The second movement, Allegretto giocoso, suggests an oriental dance, and makes much use of different kinds of articulations—pizzicato (plucking rather than bowing the strings), various kinds of accents, and so on. Though it is extremely concise, we find Amirov here at his very best, conceiving of music as though it were a single arch. The third movement, Andante molto sostenuto, is very different, dramatically nostalgic or even lamenting in tone, but still somewhat dance-like in character, and invested with all the emotional weight traditionally given to strings, and, once again, a lot is said in a short space. The movement ends with a mysterious ascent into the stratosphere that one might describe as an apotheosis.
With the colourful fourth movement, Allegro con brio, we seem to be given another aspect of Nizami’s character, forceful and imposing. Its oriental colouring does not prevent the listener from sensing, once again, its technical ancestry in Russian composers of the 19th century, but this is precisely part of Amirov’s approach and his originality.
With the ballet One Thousand and One Nights, we are in the kind of fantastic world that Amirov was so skilful at evoking. The original ballet was in two acts, following a libretto based on the well-known collection of folk tales compiled in Arabic during the Islamic Golden Age by Magsud Ibrahimbeyov and Rustam Ibragimbekov, who developed the work alongside the choreographer Naila Nazirova and artist Togrul Narimanbekov. It was first seen at the Azerbaijan State Academic Opera and Ballet Theatre in 1979. The Suite derived from the complete ballet is organised in twelve sections, the first of which, Introduction: Orgy throws us immediately into the seductive Orient, with insistent percussion and blazing orchestral writing. This is followed by two brief scenes, Shahriar’s Anger and Execution, in which percussion again plays a significant role. Such illustrative skill is at the heart of this ballet, in fact; examples are numerous, but particularly impressive are Sheherazade’s Love Theme, which moves from the dreamily romantic to the hypnotic, by means of the use of ostinato, to suggest her telling of the tales over the thousand and one nights; the exuberant Ali Baba and the Forty Thieves, coloured by tubular bells and timpani, and the affecting Sadness of Sheherazade, in which the future queen’s emotions are evoked by the simplest of means, and the solo violin will naturally evoke the name of Rimsky-Korsakov once again: reminiscences of the Russian composer’s own work on this subject would be difficult to avoid.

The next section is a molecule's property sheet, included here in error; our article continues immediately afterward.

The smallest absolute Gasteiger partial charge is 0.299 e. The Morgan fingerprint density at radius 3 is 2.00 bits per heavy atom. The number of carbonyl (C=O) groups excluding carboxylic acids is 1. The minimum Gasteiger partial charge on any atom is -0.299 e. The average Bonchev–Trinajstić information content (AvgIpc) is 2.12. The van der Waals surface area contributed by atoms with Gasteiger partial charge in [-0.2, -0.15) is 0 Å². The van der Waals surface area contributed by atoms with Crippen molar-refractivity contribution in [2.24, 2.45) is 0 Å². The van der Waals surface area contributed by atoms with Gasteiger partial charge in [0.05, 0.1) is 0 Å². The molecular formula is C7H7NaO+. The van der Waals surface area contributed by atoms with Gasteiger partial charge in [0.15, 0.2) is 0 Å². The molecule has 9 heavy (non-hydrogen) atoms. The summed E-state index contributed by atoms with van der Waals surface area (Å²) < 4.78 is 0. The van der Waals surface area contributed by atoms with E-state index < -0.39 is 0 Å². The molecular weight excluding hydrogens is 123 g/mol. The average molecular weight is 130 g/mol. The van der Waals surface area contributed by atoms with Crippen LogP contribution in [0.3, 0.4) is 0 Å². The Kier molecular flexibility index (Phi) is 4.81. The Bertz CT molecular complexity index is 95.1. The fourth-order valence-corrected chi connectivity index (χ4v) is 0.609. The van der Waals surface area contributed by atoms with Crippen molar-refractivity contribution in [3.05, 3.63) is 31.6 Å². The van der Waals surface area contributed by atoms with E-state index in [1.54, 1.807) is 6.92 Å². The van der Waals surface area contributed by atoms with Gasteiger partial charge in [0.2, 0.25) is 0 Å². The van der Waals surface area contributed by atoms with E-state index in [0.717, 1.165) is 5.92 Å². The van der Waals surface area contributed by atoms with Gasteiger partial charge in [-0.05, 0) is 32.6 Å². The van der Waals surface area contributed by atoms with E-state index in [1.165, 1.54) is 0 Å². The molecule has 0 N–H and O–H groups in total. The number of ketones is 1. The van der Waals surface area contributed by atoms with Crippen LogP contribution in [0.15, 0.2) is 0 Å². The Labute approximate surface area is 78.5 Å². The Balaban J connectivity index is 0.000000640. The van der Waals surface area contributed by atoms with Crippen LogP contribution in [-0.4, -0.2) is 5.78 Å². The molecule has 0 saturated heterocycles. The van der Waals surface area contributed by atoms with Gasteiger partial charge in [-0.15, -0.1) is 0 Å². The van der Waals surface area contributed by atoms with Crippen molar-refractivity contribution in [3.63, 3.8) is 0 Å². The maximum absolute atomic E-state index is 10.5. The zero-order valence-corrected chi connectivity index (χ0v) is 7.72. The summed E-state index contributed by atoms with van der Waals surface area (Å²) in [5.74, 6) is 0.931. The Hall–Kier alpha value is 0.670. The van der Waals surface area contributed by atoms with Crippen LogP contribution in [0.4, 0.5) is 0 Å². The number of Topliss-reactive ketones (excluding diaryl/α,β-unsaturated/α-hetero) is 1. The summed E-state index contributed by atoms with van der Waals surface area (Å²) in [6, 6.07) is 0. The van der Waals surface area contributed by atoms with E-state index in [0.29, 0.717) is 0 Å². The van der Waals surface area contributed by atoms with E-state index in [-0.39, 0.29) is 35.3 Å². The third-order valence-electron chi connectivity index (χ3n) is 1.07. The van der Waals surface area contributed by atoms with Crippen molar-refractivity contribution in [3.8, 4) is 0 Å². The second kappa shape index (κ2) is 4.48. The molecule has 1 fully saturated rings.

Amirov also obligingly provides us with a film-like Chase (it is no surprise that he also wrote for the cinema) and a memorably triumphant evocation of Shahriar’s falling in love with Sheherazade, while the brass and woodwind of the Finale suggest the kind of celebratory dance that one would expect after such adventures.
As the musicologist Aida Huseynova has written in her remarkable history of Azerbaijani music, ‘[Gara] Garayev and Amirov … expanded the stylistic and semantic scope of Azerbaijani music in space and time, adding the voices of other cultures and exploring various ways of synthesising national idioms with earlier and contemporary Western styles. [They] contextualised Azerbaijani music within both East and West, uncovering its many historical and cultural links.’¹ This is a very accurate description; Amirov seems to stand at a crossroads, both geographical and temporal, and creates from disparate cultural sources, Eastern and Western, music of remarkable freshness and originality.
¹ Aida Huseynova, Music of Azerbaijan: From Mugham to Opera, Bloomington: Indiana University Press 2016, p. 85